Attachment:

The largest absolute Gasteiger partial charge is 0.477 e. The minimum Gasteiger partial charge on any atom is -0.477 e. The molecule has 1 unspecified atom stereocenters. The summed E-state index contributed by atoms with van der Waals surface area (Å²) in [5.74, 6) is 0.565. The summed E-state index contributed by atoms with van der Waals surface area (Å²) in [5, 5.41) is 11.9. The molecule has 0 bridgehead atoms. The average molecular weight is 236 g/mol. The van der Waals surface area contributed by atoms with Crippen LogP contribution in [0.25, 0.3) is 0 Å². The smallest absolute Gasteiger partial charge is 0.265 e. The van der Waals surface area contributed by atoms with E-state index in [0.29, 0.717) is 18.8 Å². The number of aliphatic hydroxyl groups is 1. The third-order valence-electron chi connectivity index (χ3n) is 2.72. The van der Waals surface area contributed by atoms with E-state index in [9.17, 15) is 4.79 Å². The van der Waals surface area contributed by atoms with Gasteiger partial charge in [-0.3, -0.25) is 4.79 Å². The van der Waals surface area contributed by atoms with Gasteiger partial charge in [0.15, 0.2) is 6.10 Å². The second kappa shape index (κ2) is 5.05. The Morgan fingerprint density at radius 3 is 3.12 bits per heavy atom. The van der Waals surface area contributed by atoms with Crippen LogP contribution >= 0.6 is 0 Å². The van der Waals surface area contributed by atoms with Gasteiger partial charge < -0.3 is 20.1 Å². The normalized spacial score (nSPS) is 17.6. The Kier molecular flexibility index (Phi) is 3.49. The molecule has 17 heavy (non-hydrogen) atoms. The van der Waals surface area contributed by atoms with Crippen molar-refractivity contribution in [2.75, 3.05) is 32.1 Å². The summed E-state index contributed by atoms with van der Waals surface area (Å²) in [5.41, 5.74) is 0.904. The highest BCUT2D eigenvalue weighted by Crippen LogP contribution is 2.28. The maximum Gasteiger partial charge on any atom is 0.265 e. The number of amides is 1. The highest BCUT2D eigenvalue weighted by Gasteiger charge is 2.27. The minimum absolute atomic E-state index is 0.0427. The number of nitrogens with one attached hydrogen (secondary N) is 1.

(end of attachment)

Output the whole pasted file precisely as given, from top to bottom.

The largest absolute Gasteiger partial charge is 0.477 e. The minimum Gasteiger partial charge on any atom is -0.477 e. The molecule has 1 unspecified atom stereocenters. The summed E-state index contributed by atoms with van der Waals surface area (Å²) in [5.74, 6) is 0.565. The summed E-state index contributed by atoms with van der Waals surface area (Å²) in [5, 5.41) is 11.9. The molecule has 0 bridgehead atoms. The average molecular weight is 236 g/mol. The van der Waals surface area contributed by atoms with Crippen LogP contribution in [0.25, 0.3) is 0 Å². The smallest absolute Gasteiger partial charge is 0.265 e. The van der Waals surface area contributed by atoms with E-state index in [0.29, 0.717) is 18.8 Å². The number of aliphatic hydroxyl groups is 1. The third-order valence-electron chi connectivity index (χ3n) is 2.72. The van der Waals surface area contributed by atoms with E-state index in [9.17, 15) is 4.79 Å². The van der Waals surface area contributed by atoms with Gasteiger partial charge in [-0.3, -0.25) is 4.79 Å². The van der Waals surface area contributed by atoms with Gasteiger partial charge in [0.15, 0.2) is 6.10 Å². The second kappa shape index (κ2) is 5.05. The Morgan fingerprint density at radius 3 is 3.12 bits per heavy atom. The van der Waals surface area contributed by atoms with Crippen LogP contribution >= 0.6 is 0 Å². The van der Waals surface area contributed by atoms with Gasteiger partial charge < -0.3 is 20.1 Å². The normalized spacial score (nSPS) is 17.6. The Kier molecular flexibility index (Phi) is 3.49. The molecule has 17 heavy (non-hydrogen) atoms. The van der Waals surface area contributed by atoms with Crippen molar-refractivity contribution in [2.75, 3.05) is 32.1 Å². The summed E-state index contributed by atoms with van der Waals surface area (Å²) in [5.41, 5.74) is 0.904. The highest BCUT2D eigenvalue weighted by Crippen LogP contribution is 2.28. The maximum Gasteiger partial charge on any atom is 0.265 e. The number of amides is 1. The highest BCUT2D eigenvalue weighted by Gasteiger charge is 2.27. The minimum absolute atomic E-state index is 0.0427. The number of nitrogens with one attached hydrogen (secondary N) is 1.